Not long ago, one Hung Hsu-chuan, a Chinese convert to Christianity, a leader of the Taiping Rebellion, claimed to be the second son of Mary. He said that “the Father and the Elder Brother (Jesus) have descended upon earth and have taken me and the junior Lord (his own son) to regulate the affairs pertain­ing to the world. Father, Son and Grandson are together Lord of the New Heaven.”8 He established a new celestial dynasty and a new Trinity of the Father, the Son and the Grandson. One can only speculate what would have happened had Jesus married. Probably the Grandson would have replaced the Holy Ghost in the Trinitarian theology.

These latter-day prophets we have cited here sound laugh­able, yet they are not very different in principle from the preced­ing ones except that they did not succeed to the same extent. In fact, it is success which has made the difference between the two. Success is a great argument; it makes feasible what is otherwise ludicrous. Yet they both represent the same principle; they both represent prophetic spirituality; they both claim to be sole mouthpiece of God or his apostle or both. They can hardly claim any special moral or spiritual merit for the role they claim.

5. Exclusive Revelation

Why were they in particular chosen for certain roles? Why were certain things revealed to them which were kept hidden from others before? Had they some special moral or spiritual qualities to qualify for these roles?

Most prophets have made their claims without trying to justify them. They must have found them so self-evident. Islam has not even raised the question; and it is certain it would not like a discussion of such questions at all. In a way, it has done us good and spared us from much sophistry. Christian theology, which is more trained in this line, has given us an answer. From their answer, we find that they understand the word Revelation in a special sense.

In its ordinary dictionary sense, the word Revelation means “unveiling something hidden,” it means both the making known of something secret, and also truths thus made known. In this sense, the word has meanings of wide application. Things un­known to us are being revealed to us by others, and even we are discovering new things every time. We experience new things we had not known before, or we become conscious of things of which we have been hitherto unconscious. We also apply the word to things known to one part of the mind but now made known to another part. The word will also apply to things known to a deeper layer of mind, or to the secret knowledge of the soul of which we become aware through certain spiritual disciplines. Here it means that ‘unmanifest’ things become manifest. It is in this sense that the word is largely used in Hinduism, but other meanings are also legitimate and conform to our experience everywhere.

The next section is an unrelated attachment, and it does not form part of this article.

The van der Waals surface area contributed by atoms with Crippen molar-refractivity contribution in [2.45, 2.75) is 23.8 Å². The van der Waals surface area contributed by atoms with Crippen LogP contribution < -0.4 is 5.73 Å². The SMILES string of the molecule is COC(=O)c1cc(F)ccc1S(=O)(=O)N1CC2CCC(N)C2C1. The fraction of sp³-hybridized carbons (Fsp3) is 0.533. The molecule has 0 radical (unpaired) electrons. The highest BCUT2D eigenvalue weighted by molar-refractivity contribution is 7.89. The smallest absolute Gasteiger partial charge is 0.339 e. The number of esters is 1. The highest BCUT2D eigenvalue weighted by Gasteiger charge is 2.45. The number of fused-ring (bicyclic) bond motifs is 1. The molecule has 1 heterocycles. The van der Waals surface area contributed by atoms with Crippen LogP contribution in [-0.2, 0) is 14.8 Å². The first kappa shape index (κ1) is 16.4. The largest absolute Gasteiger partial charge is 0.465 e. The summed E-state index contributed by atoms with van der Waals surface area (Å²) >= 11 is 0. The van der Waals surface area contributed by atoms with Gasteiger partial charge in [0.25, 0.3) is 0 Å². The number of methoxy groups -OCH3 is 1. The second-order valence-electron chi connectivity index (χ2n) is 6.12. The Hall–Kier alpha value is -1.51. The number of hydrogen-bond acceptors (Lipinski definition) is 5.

In prophetic religions, however, the word does not apply to anything so permissive and diffused; there it has a semi-technical meaning. According to the understanding of Christian theo­logians, the word means that activity of God by which “He took Noah, Abraham, and Moses, into his confidence, telling them what He had planned and what their part in His plan was to be” (J.I. Packer in The New Bible Dictionary)-, it culminated in the Revelation to Jesus who told us “all things that I heard of my father” (Jn.15.15). According to the Dictionary, this was “God’s crowning and final revelation.”

One may object that it all sounds arbitrary. But we are told, piously enough, by "H.L. Goudge that “it belongs to God to reveal Himself when and how He will. If He reveals Himself to one nation more fully than to another, that belongs to God’s “management of His household” (Eph.1.10). It was not for the lack of trying that other nations “knew not God” (1 Cor. 1.21), nor was it for any special virtue that the Jews were chosen as God’s special people and God’s purpose kept hidden from oth­ers was revealed to them. It was as he willed. God’s “mystery which was kept secret for long ages” was now being “disclosed” for the first and the last time “according to the command of the eternal God” (Rom. 16.25 ff). Revelation begun with biblical prophets “culminates in Christ and the Spirit-bearing Church” as H.L. Goudge puts it.

As usual, Christian theology has used pious language to reach an arrogant conclusion. “I thank thee, O Father, Lord of Heaven and earth, that thou didst hide these things from the wise and understanding, and didst reveal them into babes” (Mt. 11.25f), says the Bible with apparent piety but with great satis­faction. The claim is at heart boastful but, looked at from another angle, it has a certain kind of truth of its own. Christi­anity has only cared for a God known by babes and sinners; it has hardly an idea of a God revealed to wisdom, understand­ing and purity. In the Gnostic writings, buddhi or wisdom is not a dirty word as it is in Semitic scriptures. In the Upanishads, God is buddhi-grahyam, that is he is revealed to purified buddhi', he is known by the pure, the wise, the understanding. God may belong to sinners as well, but he is known, so far as that is pos­sible, only by those who have left sinning, the apahatapapman. In the Upanishadic tradition, God’s best introduction is not that he is ‘the God of sinners’, but that he is a destroyer of evil and sin; one of his most celebrated names is papanasana, or aghna. Similarly, in the Indian tradition, he is more celebrated as a protector of the good (paritranaya sadhunam) than as a friend of ‘publicans and sinners’. God is merciful to all, but certainly he is not a guardian of criminals of a nation enjoying extra-territo­rial treaty rights as they did during the last centuries when Europe and the Missionaries ruled the roost.